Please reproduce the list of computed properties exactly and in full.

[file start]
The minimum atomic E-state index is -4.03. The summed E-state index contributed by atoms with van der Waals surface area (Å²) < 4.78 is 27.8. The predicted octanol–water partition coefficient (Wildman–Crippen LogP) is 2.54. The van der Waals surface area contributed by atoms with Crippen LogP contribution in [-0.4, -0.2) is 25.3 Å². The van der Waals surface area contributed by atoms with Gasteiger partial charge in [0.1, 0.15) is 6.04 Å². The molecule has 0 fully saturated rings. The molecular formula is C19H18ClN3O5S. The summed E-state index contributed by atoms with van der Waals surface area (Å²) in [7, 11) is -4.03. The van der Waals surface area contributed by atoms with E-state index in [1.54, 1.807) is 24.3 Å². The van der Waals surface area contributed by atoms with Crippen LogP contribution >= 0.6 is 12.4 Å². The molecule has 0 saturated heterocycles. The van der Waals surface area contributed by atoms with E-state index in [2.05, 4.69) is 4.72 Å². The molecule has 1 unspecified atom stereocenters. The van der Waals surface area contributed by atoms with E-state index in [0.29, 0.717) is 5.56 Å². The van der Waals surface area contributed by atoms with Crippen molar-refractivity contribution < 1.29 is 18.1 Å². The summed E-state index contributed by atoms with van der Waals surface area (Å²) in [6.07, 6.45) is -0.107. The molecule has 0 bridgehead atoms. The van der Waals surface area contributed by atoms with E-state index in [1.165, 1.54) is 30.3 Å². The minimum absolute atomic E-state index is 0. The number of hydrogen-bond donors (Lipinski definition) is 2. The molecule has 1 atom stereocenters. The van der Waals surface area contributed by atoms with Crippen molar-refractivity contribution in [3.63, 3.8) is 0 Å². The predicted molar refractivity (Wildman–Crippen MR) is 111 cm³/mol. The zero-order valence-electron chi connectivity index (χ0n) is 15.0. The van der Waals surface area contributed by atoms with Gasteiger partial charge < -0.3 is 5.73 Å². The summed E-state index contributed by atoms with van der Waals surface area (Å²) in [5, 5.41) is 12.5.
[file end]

The minimum atomic E-state index is -4.03. The summed E-state index contributed by atoms with van der Waals surface area (Å²) < 4.78 is 27.8. The predicted octanol–water partition coefficient (Wildman–Crippen LogP) is 2.54. The van der Waals surface area contributed by atoms with Crippen LogP contribution in [-0.4, -0.2) is 25.3 Å². The van der Waals surface area contributed by atoms with Gasteiger partial charge in [0.1, 0.15) is 6.04 Å². The molecule has 0 fully saturated rings. The molecular formula is C19H18ClN3O5S. The summed E-state index contributed by atoms with van der Waals surface area (Å²) in [7, 11) is -4.03. The van der Waals surface area contributed by atoms with E-state index in [1.54, 1.807) is 24.3 Å². The van der Waals surface area contributed by atoms with Crippen LogP contribution >= 0.6 is 12.4 Å². The molecule has 0 saturated heterocycles. The van der Waals surface area contributed by atoms with E-state index in [2.05, 4.69) is 4.72 Å². The molecule has 1 unspecified atom stereocenters. The van der Waals surface area contributed by atoms with E-state index in [0.29, 0.717) is 5.56 Å². The van der Waals surface area contributed by atoms with Crippen molar-refractivity contribution < 1.29 is 18.1 Å². The summed E-state index contributed by atoms with van der Waals surface area (Å²) in [6.07, 6.45) is -0.107. The molecule has 0 bridgehead atoms. The van der Waals surface area contributed by atoms with E-state index in [1.165, 1.54) is 30.3 Å². The minimum absolute atomic E-state index is 0. The number of hydrogen-bond donors (Lipinski definition) is 2. The molecule has 1 atom stereocenters. The van der Waals surface area contributed by atoms with Crippen molar-refractivity contribution in [3.63, 3.8) is 0 Å². The predicted molar refractivity (Wildman–Crippen MR) is 111 cm³/mol. The zero-order valence-electron chi connectivity index (χ0n) is 15.0. The van der Waals surface area contributed by atoms with Gasteiger partial charge < -0.3 is 5.73 Å². The summed E-state index contributed by atoms with van der Waals surface area (Å²) in [5, 5.41) is 12.5.